I had a great conversation this morning with Professional Developers from different parts of New York State as we discussed the implementation of Curriculum Modules in their respective districts.
Some were saying that they adopted the modules as they were published, including all associated resources and materials. Some said they adapted the ideas and framework of the modules, but changed some of the resources, materials and strategies based on their population of students and available books. I shared that I thought it would be important for teachers, as they adopted and adapted, to become “module specialists.” I thought it would be a good idea for them to know the structure of the module so well that the adaptations were multifaceted and assessment focused. (Not state test focused, necessarily, but evaluation of learning focused.)
It dawned on me that this was a pretty decent cycle for implementation. Teachers could jump in at either the adopt or adapt zones, then become adept at the structure and process, something along the lines of:
Teach the unit/module/lesson “AS IS” while looking for opportunities for improvement.
Teach the unit/module/lesson in a “MODIFIED” way with new strategies and resources.
Teach the unit/module/lesson in a “SKILLED REVISION” mode with full understanding of process and structure of unit with attention to assessment and appropriate strategies and resources for:
- Student Centered Work
- Problem Solving and Critical Thinking
- College and Career Capacities
- Modern Learning Practices
I think anyone that reads me regularly probably already knows that I’m not a fan of canned curriculum or curriculum module “gifts.” I believe the curriculum design and action plan is a purposeful and thoughtful process that begins with the end in mind, aligns to specific standards, and is considerate of specific populations of students and the resources a school may have. Teaching from these canned modules removes some of the most important factors of curriculum work, namely conversation and collaboration among colleagues.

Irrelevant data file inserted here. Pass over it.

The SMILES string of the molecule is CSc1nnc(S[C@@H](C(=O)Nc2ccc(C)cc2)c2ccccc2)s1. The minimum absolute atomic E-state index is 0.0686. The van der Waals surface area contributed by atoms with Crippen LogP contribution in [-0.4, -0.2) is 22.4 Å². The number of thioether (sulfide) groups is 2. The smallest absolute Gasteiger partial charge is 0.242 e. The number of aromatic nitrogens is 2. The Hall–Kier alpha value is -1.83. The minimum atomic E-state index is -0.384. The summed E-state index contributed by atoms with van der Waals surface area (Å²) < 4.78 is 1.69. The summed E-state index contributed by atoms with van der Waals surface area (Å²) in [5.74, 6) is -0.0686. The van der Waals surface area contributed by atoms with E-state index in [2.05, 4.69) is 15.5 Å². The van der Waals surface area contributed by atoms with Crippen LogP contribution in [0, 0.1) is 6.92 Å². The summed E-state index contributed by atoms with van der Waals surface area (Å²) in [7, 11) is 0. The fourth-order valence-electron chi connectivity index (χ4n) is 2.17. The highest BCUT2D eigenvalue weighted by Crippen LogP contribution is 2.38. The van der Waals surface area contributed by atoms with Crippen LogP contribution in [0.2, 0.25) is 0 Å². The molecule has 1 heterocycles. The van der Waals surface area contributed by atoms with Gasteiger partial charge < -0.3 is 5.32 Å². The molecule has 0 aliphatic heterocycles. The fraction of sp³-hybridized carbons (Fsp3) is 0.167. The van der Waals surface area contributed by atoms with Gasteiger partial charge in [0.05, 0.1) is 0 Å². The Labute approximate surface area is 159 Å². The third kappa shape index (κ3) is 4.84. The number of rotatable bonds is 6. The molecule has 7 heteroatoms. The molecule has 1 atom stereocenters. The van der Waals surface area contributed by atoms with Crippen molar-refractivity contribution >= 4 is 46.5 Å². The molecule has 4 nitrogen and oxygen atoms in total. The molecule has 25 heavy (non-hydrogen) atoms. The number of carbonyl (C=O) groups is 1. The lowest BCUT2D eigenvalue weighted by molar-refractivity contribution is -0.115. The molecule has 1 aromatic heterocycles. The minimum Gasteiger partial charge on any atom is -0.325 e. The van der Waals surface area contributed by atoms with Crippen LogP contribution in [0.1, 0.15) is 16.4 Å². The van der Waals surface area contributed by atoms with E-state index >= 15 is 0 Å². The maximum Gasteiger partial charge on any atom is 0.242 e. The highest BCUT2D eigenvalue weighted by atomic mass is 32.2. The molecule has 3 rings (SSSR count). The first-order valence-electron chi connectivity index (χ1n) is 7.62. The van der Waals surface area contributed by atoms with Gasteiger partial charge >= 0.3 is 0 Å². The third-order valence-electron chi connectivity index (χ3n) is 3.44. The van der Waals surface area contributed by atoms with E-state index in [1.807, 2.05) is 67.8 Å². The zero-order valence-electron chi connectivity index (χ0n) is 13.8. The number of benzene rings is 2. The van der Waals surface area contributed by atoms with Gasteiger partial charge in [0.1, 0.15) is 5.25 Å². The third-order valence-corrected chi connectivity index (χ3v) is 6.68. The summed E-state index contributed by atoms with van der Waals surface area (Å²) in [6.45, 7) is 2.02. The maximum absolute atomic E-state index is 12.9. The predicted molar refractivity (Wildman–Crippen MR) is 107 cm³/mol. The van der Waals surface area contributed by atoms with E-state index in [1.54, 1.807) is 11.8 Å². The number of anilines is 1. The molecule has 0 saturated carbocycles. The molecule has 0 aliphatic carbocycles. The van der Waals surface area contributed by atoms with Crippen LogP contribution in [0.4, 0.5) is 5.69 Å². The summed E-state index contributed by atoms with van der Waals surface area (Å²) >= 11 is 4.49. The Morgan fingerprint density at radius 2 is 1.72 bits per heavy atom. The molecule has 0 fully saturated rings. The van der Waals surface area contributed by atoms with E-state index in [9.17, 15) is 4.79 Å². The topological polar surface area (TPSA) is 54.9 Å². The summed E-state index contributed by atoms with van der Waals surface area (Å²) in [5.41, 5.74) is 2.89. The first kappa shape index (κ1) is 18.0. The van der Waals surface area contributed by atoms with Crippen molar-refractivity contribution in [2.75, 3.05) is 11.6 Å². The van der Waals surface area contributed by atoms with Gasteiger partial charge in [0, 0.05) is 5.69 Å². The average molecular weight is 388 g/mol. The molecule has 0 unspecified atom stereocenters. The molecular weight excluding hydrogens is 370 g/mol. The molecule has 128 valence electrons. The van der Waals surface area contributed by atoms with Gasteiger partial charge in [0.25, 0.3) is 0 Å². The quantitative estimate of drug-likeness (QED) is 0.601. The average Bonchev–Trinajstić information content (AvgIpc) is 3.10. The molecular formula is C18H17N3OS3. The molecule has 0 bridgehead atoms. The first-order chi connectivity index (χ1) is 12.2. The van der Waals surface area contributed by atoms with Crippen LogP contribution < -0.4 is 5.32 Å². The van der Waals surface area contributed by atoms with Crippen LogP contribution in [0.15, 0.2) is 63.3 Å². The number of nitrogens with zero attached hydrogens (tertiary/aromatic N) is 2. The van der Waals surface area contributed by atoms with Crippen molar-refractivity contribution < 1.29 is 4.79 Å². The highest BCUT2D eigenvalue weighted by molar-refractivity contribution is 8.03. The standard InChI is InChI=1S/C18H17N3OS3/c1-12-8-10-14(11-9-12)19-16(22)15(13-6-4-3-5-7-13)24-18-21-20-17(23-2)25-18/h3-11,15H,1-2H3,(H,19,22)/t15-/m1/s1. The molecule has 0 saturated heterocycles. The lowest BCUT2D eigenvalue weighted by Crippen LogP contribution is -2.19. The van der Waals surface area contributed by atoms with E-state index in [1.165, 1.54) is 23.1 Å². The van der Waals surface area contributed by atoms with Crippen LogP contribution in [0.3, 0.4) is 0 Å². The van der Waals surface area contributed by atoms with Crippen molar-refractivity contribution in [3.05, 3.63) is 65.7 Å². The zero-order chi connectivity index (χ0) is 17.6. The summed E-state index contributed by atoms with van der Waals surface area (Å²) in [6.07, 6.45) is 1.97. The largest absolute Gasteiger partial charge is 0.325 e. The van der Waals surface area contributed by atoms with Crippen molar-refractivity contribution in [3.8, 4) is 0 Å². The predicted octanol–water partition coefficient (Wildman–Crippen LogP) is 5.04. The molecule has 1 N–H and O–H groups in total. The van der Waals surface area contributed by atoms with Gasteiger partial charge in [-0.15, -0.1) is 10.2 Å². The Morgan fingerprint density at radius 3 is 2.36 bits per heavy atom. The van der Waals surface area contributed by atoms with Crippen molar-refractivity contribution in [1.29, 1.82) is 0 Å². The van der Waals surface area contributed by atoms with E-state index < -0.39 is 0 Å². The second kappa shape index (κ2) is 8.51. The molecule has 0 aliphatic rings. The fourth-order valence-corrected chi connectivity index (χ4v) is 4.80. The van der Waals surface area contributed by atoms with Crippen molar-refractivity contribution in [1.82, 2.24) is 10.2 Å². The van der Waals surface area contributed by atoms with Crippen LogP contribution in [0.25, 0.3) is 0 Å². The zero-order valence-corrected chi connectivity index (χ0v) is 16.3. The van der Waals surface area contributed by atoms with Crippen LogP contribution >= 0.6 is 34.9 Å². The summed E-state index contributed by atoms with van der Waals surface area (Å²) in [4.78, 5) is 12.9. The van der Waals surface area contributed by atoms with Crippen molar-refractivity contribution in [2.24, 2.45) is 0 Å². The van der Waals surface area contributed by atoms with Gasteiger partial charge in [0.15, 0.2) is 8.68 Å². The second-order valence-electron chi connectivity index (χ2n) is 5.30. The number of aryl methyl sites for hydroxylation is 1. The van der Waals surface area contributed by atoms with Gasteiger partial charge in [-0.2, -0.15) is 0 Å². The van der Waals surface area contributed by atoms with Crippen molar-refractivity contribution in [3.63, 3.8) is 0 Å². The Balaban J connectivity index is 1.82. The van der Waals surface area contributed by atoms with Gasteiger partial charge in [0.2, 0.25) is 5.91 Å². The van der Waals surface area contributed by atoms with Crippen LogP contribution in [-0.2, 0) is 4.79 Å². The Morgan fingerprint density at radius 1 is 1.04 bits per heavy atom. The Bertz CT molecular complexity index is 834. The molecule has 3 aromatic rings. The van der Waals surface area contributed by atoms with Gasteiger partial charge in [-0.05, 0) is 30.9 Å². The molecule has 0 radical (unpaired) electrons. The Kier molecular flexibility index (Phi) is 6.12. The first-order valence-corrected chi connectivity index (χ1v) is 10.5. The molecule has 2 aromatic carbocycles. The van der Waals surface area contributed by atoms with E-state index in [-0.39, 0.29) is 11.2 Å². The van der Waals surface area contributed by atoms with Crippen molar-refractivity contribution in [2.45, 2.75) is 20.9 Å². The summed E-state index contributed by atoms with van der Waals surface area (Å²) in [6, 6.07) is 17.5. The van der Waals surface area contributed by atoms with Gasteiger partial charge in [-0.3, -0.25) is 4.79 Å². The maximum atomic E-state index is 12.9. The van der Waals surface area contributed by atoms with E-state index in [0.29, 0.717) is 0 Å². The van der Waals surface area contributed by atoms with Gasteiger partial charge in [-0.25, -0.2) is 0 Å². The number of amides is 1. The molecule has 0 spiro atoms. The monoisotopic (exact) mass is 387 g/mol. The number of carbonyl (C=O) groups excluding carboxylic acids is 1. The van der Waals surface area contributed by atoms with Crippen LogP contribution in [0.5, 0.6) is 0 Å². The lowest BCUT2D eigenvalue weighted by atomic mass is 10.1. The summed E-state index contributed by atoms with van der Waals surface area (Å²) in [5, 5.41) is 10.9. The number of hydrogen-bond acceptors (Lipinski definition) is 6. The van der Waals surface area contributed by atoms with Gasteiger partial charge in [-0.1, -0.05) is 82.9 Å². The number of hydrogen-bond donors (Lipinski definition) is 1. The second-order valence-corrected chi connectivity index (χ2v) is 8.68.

That said, as I continue to do curriculum work, sometimes concessions need to be made for those who may see a marked improvement by working in the “Adopt” zone. That experience leads to learning how to adapt, which in turn may eventually lead to working adeptly.
In this Brave New Educational World with new standards, new planned curricula, new data considerations, and new teacher accountability, anything we do better in the best interest of kids is a step in the right direction. The impetus is upon us all to enter into curriculum work with open minds and high expectations that as we know better, we do better.*
*Partially taken from a quote from Toni Morrison on the Oprah Winfrey show.
Special thanks to colleagues Carol Bush from Orleans / Niagara BOCES and Dr. Marla Iverson from Wayne Finger Lakes BOCES for a great conversation and for thinking new ways.
Follow Mike on Twitter: @fisher1000
Upgrade Your Curriculum: Practical Ways to Transform Units and Engage Students coming from ASCD in February 2013
Cure for the Common Core, eBook available now from Amazon Kindle Store